Chronicles of America 

Locke's Fundamental Constitutions

John Locke, who wrote the "Essay Concerning Human Understanding", wrote also, with Ashley at his side, "The Fundamental Constitutions of Carolina, in number a Hundred and Twenty, agreed upon by the Palatine and Lords Proprietors, to remain the sacred and unalterable form and Rule of government of Carolina forever."

"Forever" is a long word with oft times a short history. The Lords Proprietors have left their names upon the maps of North and South Carolina. There are Albemarle Sound and the Ashley and Cooper rivers, Clarendon, Hyde, Carteret, Craven, and Colleton Counties. But their Fundamental Constitutions, "in number a hundred and twenty," written by Locke in 1669, are almost all as dead as the leaves of the Carolina forest falling in the autumn of that year.

The grant included that territory settled by Roger Green and his men. Among the Proprietors sat Sir William Berkeley, Governor of Virginia, the only lord of Carolina actually upon American ground. Following instructions from his seven fellows Berkeley now declared this region separated from Virginia and attached to Carolina. He christened it Albemarle. Strangely enough, he sent as Governor that Scotchman, William Drummond, whom some years later he would hang. Drummond should have a Council of six and an Assembly of freemen that might inaugurate legislation having to do with local matters but must submit its acts to the Proprietaries for veto or approval. This was the settlement in Carolina of Albemarle, back country to Virginia, gatherer thence of many that were hardy and sound, many that were unfortunate, and many that were shiftless and untamed. An uncouth nurse of a turbulent democracy was Albemarle.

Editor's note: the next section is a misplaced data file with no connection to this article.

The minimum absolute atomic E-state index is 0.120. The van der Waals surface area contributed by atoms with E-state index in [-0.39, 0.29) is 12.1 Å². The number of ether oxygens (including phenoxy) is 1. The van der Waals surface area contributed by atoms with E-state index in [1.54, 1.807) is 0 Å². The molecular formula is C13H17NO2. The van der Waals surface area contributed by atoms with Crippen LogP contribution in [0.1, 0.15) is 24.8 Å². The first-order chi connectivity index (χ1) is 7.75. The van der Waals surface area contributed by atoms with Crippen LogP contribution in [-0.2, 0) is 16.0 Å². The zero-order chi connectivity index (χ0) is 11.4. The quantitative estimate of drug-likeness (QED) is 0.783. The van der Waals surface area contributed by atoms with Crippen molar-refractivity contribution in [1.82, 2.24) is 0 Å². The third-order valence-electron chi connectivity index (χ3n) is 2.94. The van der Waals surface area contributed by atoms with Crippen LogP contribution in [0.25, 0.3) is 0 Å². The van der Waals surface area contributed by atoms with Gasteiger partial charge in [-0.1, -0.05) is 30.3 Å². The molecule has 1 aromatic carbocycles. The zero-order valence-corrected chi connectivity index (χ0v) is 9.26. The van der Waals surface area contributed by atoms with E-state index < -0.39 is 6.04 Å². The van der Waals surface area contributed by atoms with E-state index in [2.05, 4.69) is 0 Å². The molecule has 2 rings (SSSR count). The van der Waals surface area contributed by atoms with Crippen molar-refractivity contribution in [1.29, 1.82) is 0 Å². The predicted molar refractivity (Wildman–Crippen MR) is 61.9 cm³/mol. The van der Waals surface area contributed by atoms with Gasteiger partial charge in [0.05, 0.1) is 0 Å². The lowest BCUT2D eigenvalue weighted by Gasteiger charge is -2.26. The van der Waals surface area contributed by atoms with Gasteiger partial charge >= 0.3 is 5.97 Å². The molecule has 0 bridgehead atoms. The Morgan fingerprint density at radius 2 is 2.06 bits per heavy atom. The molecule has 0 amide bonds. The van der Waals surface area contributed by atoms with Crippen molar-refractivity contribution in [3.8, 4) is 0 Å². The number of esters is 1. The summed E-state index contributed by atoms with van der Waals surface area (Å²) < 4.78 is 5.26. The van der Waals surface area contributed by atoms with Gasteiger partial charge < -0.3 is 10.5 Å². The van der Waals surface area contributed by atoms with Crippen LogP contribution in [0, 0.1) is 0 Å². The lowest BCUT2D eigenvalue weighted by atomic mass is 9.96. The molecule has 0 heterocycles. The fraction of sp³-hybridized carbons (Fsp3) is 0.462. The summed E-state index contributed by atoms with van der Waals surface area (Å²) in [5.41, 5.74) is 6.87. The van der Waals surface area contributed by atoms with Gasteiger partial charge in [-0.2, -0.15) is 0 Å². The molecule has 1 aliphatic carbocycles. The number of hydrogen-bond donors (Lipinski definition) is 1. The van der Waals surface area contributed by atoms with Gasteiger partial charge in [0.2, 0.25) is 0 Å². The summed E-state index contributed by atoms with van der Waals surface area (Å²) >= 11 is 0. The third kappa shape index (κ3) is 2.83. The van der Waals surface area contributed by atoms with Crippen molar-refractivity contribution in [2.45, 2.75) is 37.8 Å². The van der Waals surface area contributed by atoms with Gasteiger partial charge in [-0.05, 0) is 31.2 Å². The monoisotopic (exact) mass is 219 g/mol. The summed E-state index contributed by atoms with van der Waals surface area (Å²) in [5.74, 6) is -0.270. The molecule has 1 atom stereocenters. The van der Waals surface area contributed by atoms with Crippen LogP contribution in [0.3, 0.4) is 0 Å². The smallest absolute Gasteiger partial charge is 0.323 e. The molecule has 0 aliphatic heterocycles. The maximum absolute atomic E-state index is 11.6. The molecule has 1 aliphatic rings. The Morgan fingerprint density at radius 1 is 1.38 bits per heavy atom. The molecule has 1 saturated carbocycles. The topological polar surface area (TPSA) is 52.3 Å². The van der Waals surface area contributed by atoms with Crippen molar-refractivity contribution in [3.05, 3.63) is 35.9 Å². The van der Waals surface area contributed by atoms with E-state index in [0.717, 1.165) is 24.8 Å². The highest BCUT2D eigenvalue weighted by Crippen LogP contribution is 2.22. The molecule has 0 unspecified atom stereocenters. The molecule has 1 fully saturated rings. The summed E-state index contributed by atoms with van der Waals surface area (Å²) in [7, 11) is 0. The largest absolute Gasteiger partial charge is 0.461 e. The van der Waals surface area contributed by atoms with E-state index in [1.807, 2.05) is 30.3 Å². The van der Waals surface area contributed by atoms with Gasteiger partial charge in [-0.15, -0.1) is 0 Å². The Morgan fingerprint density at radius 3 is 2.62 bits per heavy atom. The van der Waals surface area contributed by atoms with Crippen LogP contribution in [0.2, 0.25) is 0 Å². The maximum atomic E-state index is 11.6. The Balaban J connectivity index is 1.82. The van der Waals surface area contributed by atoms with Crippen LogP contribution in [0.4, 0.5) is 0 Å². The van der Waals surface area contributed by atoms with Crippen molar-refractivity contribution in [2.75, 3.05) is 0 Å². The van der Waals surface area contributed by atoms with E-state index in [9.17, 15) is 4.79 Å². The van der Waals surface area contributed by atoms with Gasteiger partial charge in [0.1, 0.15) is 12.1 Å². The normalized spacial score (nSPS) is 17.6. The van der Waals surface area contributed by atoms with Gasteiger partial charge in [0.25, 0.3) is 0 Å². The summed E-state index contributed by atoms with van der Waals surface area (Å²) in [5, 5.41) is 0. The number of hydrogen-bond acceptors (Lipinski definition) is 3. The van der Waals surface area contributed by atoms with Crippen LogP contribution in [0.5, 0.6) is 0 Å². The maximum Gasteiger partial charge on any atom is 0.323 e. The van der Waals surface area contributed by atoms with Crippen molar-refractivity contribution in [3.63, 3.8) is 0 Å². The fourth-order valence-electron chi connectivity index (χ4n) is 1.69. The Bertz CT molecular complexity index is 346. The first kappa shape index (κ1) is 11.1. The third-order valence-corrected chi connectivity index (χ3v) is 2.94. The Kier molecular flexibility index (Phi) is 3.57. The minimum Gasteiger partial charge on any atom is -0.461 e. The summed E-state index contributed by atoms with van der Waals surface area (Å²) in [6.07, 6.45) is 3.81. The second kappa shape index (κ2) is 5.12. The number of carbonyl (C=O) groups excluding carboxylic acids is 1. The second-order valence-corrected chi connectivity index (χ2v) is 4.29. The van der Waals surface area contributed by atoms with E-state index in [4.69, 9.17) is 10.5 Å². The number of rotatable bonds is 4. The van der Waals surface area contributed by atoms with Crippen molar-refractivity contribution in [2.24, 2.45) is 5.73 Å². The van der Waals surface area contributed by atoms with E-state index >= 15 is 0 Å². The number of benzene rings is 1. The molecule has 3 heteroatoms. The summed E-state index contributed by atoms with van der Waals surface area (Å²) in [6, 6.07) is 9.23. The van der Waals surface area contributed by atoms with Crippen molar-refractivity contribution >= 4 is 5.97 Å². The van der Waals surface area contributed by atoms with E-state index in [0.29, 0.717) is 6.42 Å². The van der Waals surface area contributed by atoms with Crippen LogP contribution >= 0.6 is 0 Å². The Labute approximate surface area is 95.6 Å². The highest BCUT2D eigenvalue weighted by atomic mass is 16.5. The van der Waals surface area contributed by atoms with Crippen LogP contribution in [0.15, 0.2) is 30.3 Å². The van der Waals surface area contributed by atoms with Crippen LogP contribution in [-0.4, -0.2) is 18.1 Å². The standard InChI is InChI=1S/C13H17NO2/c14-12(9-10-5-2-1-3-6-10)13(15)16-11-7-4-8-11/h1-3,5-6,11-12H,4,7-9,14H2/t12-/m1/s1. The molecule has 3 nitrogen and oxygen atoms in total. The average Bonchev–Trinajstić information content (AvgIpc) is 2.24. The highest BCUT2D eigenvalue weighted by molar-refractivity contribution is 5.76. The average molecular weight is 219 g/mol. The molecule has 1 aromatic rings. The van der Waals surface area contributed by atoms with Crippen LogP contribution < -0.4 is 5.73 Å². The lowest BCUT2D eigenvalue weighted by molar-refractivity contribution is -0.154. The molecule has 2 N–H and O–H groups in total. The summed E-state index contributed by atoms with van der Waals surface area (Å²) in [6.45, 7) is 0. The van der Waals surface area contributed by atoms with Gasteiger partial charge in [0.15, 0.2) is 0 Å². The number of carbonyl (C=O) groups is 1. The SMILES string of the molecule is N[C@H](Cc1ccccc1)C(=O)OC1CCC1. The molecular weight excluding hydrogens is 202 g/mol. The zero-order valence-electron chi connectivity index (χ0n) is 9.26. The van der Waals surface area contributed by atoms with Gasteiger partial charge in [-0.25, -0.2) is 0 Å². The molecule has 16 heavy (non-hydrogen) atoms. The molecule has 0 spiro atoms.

Cape Fear, far down the deeply frayed coast, seemed a proper place to which to send a colony. The intrusive Massachusetts men were gone. But "gentlemen and merchants" of Barbados were interested. It is a far cry from Barbados to the Carolina shore, but so is it a far cry from England. Many royalists had fled to Barbados during the old troubles, so that its English population was considerable. A number may have welcomed the chance to leave their small island for the immense continent; and an English trading port as far south as Cape Fear must have had a general appeal. So, in 1665, came Englishmen from Barbados and made, up the Cape Fear River, a settlement which they named Clarendon, with John Yeamans of Barbados as Governor. But the colony did not prosper. There arose the typical colonial troubles -- sickness, dissensions, improvidence, quarrels with the aborigines. Nor was the site the best obtainable. The settlers finally abandoned the place and scattered to various points along the northern coast.

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